Tabula Rasa

a film by Adriyanto Dewo

Friday, 13 December 2013 07:00

Cultural Advisor & Dialect Coach: Tom Ibnur

Portraying other people is the job of an actor. Portraying people with a background different from theirs, speaking a language that is foreign to them—all of that must be delivered naturally by the actors on screen. This cannot be achieved without the help of advisors, and Tabula Rasa is blessed to have Tom Ibnur as the Minangnese cultural advisor and dialect coach.


Tom Ibnur was born as Arison Ibnur in Padang on May 15th, 1952. His given name means “child of the sun” and he was later known as Tom when he made his name as Indonesia’s top choreographer. To date, he has choreographed more than 300 dance works that have been performed in Indonesia and also in many parts of the world.

Despite his life in dancing, Tom actually majored in Analytical Chemistry when he was studying Technology Industry Academy, Padang. Having danced ever since a very early age, his passion for the arts never went away and at the age of 27 he decided to pursue it by getting his diploma from the Jakarta Institute of Arts.



Tom has been around the arts scene for tens of years, relentlessly teaching and performing Indonesian traditional dances all over the world and is no stranger to awards and accolades. Most recently, in 2012 he received the Maestro award in Indonesian Arts by the Jakarta Arts Council. In addition to being a prolific choreographer, he is also the director of Zapin Centre, a establishment focusing on the study of Zapin, a form of dance performed by pairs accompanied by a traditional music ensemble that is popular in Indonesia and Malaysia.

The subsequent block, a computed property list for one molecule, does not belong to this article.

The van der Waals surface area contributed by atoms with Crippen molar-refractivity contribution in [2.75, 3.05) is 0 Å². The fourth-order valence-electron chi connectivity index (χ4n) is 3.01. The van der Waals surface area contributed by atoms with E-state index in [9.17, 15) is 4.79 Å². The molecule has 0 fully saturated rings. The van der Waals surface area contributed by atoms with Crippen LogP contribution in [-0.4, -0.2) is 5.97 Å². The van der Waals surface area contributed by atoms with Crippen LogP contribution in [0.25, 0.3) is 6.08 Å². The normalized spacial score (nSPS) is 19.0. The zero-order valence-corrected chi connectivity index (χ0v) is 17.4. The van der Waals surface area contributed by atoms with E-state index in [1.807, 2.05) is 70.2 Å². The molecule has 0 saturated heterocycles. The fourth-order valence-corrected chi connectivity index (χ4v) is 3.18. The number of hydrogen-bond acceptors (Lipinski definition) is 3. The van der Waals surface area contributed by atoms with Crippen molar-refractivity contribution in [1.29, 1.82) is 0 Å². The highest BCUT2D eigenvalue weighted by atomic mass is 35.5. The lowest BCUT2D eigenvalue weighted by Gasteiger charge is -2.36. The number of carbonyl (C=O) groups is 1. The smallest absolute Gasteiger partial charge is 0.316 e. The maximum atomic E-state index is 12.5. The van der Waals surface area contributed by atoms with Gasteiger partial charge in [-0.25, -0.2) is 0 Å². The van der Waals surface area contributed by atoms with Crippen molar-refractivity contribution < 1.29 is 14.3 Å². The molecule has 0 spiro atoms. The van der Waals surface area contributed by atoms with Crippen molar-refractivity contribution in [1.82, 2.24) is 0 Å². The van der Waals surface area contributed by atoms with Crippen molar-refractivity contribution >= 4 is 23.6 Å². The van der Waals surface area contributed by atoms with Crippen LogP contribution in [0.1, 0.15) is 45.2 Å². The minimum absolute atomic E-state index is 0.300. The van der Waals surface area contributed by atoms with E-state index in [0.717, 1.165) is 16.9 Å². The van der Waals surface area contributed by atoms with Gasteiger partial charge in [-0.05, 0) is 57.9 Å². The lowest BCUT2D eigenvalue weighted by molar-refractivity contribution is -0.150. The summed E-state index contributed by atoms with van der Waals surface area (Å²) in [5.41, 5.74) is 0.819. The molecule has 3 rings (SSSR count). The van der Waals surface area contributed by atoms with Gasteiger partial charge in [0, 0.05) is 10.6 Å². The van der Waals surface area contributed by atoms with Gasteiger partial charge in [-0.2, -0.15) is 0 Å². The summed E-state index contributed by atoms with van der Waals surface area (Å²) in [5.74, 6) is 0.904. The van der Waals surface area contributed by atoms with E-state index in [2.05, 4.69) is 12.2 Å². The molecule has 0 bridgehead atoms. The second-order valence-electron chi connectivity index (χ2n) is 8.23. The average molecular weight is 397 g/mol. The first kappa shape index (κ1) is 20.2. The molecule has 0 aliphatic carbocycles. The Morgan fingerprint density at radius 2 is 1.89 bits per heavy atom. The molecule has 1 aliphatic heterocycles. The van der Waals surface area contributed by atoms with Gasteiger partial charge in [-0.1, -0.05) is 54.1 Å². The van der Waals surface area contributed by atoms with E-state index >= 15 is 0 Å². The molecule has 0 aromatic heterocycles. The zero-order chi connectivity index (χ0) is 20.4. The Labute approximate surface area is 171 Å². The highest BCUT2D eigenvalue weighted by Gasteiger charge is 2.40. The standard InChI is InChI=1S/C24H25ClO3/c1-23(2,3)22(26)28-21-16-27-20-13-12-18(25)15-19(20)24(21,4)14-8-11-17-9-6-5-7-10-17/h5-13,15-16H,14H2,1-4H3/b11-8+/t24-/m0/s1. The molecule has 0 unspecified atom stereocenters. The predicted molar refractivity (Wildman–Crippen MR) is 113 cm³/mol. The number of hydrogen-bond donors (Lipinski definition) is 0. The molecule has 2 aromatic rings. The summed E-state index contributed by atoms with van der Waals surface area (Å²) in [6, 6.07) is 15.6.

Being a part of Tabula Rasa is an experience unlike any other for the maestro. “Maybe there are a lot of people are able to speak Minangnese, yet not many can comprehend the characters, expressions and views of the Minang people, and those are the things that I try to share,” Tom passionately explained. “The Minangnese pronunciations featured in the film is not too traditional; on the contrary, they are rather modern. However, they are still based on what is really practiced in the Minangnese society and I want to share that with the actors working in the film, so they will feel closer to the Minangnese culture and language themselves.”



Minangnese cuisine is renowned all over, yet there has never been a film that focused on it or the people related to it, and that’s one of the reasons why Tom finds Tabula Rasa incredibly interesting. Not only does Tabula Rasa talk about the Minangnese people, it also interconnects with people from a different region, in this case Papua. “I find that very unique,” said Tom.

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